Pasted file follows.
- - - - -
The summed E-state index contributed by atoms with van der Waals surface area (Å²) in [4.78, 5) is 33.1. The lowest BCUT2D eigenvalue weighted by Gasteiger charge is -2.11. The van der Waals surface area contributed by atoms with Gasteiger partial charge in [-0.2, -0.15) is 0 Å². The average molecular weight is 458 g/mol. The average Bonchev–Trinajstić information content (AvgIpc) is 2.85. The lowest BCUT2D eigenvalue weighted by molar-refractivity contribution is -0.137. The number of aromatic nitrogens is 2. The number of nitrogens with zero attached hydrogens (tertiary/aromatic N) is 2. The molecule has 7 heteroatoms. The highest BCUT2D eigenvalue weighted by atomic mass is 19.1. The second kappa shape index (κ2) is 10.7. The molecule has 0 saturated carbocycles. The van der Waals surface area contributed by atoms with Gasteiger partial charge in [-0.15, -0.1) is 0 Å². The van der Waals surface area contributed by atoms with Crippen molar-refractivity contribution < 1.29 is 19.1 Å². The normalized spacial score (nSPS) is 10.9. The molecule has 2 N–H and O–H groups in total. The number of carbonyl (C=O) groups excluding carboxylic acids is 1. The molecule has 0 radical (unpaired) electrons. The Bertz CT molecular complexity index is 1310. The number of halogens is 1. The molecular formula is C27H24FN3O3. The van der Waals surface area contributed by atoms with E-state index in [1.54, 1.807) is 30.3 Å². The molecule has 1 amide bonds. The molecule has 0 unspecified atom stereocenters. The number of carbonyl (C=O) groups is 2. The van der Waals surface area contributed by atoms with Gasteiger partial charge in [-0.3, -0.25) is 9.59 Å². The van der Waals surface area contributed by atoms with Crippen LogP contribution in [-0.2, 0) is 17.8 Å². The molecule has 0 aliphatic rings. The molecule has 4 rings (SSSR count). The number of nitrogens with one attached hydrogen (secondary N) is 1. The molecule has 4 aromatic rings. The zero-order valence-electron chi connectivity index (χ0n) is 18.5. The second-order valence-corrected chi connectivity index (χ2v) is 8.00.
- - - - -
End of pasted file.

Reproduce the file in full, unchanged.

The summed E-state index contributed by atoms with van der Waals surface area (Å²) in [4.78, 5) is 33.1. The lowest BCUT2D eigenvalue weighted by Gasteiger charge is -2.11. The van der Waals surface area contributed by atoms with Gasteiger partial charge in [-0.2, -0.15) is 0 Å². The average molecular weight is 458 g/mol. The average Bonchev–Trinajstić information content (AvgIpc) is 2.85. The lowest BCUT2D eigenvalue weighted by molar-refractivity contribution is -0.137. The number of aromatic nitrogens is 2. The number of nitrogens with zero attached hydrogens (tertiary/aromatic N) is 2. The molecule has 7 heteroatoms. The highest BCUT2D eigenvalue weighted by atomic mass is 19.1. The second kappa shape index (κ2) is 10.7. The molecule has 0 saturated carbocycles. The van der Waals surface area contributed by atoms with Gasteiger partial charge in [-0.15, -0.1) is 0 Å². The van der Waals surface area contributed by atoms with Crippen molar-refractivity contribution < 1.29 is 19.1 Å². The normalized spacial score (nSPS) is 10.9. The molecule has 2 N–H and O–H groups in total. The number of carbonyl (C=O) groups excluding carboxylic acids is 1. The molecule has 0 radical (unpaired) electrons. The Bertz CT molecular complexity index is 1310. The number of halogens is 1. The molecular formula is C27H24FN3O3. The van der Waals surface area contributed by atoms with E-state index in [1.54, 1.807) is 30.3 Å². The molecule has 1 amide bonds. The molecule has 0 unspecified atom stereocenters. The number of carbonyl (C=O) groups is 2. The van der Waals surface area contributed by atoms with Gasteiger partial charge in [-0.3, -0.25) is 9.59 Å². The van der Waals surface area contributed by atoms with Crippen LogP contribution in [-0.2, 0) is 17.8 Å². The molecule has 0 aliphatic rings. The molecule has 4 rings (SSSR count). The number of nitrogens with one attached hydrogen (secondary N) is 1. The molecule has 4 aromatic rings. The zero-order valence-electron chi connectivity index (χ0n) is 18.5. The second-order valence-corrected chi connectivity index (χ2v) is 8.00.